Warc Blog

Interactive video ads take off

16 September 2013
NEW YORK: The level of interactive video advertising is growing, alongside the boom in online video generally as brands from less obvious categories, such as pharmaceutical and CPG, start to utilise this channel.

Tal Chalozin, co-founder of Innovid, a technology company that creates and measures video ad campaigns, told eMarketer that interactive videos accounted for between 15% and 20% of the 15m video ads delivered in the US every month, and cited comScore figures indicating that figure would rise to between 20m and 30m.

"The three biggest verticals right now from a spending standpoint are CPG, then automotive, and finally, retail," he stated, but added: "Out of the top five, automotive is really the one you'd expect to be a true fit for this type of technology."

He explained how it was possible for even pharmaceutical brands to take advantage of interactive video, using a split screen with half containing a video ad and the other half scrolling warning text listing side effects as required by regulations.

"We're creating capabilities that make more sense for different verticals," said Chalozin. "And by doing that, we're increasing the addressable market dramatically."

The nature of interactive video meant that consumers spent more time with it than, for instance, a standard 30-second pre-roll ad, but Chalozin cautioned against over-complicating them.

He cited the example of a car manufacturer who could have an explanation about the car, location of the closest dealer, a discount offer, a test drive, and more. "At the end of the day, we see an overall decrease of performance with too many options," he said.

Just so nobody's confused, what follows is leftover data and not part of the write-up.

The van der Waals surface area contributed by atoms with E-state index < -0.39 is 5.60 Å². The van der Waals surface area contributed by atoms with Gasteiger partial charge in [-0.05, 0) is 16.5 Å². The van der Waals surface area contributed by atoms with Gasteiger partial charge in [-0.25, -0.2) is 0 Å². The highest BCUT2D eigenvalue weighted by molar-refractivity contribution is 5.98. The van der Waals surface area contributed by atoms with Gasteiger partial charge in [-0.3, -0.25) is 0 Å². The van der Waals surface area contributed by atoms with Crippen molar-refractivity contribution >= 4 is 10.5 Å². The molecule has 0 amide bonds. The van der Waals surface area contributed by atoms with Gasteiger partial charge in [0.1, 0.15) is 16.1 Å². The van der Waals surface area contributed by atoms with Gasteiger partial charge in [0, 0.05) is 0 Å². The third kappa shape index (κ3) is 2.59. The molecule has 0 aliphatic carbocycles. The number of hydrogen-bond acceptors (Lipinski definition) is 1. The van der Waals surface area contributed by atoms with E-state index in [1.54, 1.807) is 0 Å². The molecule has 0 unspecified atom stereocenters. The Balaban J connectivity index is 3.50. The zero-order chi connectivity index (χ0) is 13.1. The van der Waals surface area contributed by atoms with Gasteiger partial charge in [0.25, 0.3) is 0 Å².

As always with new areas in digital, measurement was an issue. Chalozin noted that brands were demanding to know the value and effectiveness of interactive ads and suggested that it could be connected to traditional marketing channel metrics, including brand awareness or recall.

Studies have shown that interactive online content, such as that viewed on PC, can enhance the efficiency of non-interactive offline content, such as that seen on television.

A recent article in the Journal of Advertising Research considered the effectiveness of advertising across devices and formats and concluded that: "When devices show different advertising formats (e.g., interactivity), sequential synergy effects can result".

Data sourced from eMarketer, Journal of Advertising Research; additional content by Warc staff

 
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